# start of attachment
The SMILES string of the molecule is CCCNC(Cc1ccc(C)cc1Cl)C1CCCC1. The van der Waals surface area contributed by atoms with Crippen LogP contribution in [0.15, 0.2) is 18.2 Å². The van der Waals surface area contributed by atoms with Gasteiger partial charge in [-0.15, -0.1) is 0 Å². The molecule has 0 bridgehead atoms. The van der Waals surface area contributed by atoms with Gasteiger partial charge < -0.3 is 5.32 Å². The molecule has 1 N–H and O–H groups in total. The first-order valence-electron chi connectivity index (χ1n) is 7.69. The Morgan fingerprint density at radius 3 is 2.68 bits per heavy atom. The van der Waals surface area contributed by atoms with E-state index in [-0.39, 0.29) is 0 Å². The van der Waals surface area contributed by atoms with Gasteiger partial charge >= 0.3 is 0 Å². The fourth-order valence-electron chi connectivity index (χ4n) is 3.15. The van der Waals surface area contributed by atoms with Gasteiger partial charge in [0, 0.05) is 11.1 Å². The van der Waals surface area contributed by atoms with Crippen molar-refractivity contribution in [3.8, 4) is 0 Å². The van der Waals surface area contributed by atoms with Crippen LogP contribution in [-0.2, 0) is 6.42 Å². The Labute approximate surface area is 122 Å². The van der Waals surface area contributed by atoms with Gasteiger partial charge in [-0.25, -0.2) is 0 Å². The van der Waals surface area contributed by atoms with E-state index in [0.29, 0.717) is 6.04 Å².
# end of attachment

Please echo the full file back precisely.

The SMILES string of the molecule is CCCNC(Cc1ccc(C)cc1Cl)C1CCCC1. The van der Waals surface area contributed by atoms with Crippen LogP contribution in [0.15, 0.2) is 18.2 Å². The van der Waals surface area contributed by atoms with Gasteiger partial charge in [-0.15, -0.1) is 0 Å². The molecule has 0 bridgehead atoms. The van der Waals surface area contributed by atoms with Gasteiger partial charge < -0.3 is 5.32 Å². The molecule has 1 N–H and O–H groups in total. The first-order valence-electron chi connectivity index (χ1n) is 7.69. The Morgan fingerprint density at radius 3 is 2.68 bits per heavy atom. The van der Waals surface area contributed by atoms with E-state index in [-0.39, 0.29) is 0 Å². The van der Waals surface area contributed by atoms with Gasteiger partial charge >= 0.3 is 0 Å². The fourth-order valence-electron chi connectivity index (χ4n) is 3.15. The van der Waals surface area contributed by atoms with Gasteiger partial charge in [0, 0.05) is 11.1 Å². The van der Waals surface area contributed by atoms with Crippen molar-refractivity contribution in [3.8, 4) is 0 Å². The van der Waals surface area contributed by atoms with Crippen LogP contribution in [-0.2, 0) is 6.42 Å². The Labute approximate surface area is 122 Å². The van der Waals surface area contributed by atoms with Gasteiger partial charge in [-0.25, -0.2) is 0 Å². The van der Waals surface area contributed by atoms with E-state index in [0.29, 0.717) is 6.04 Å².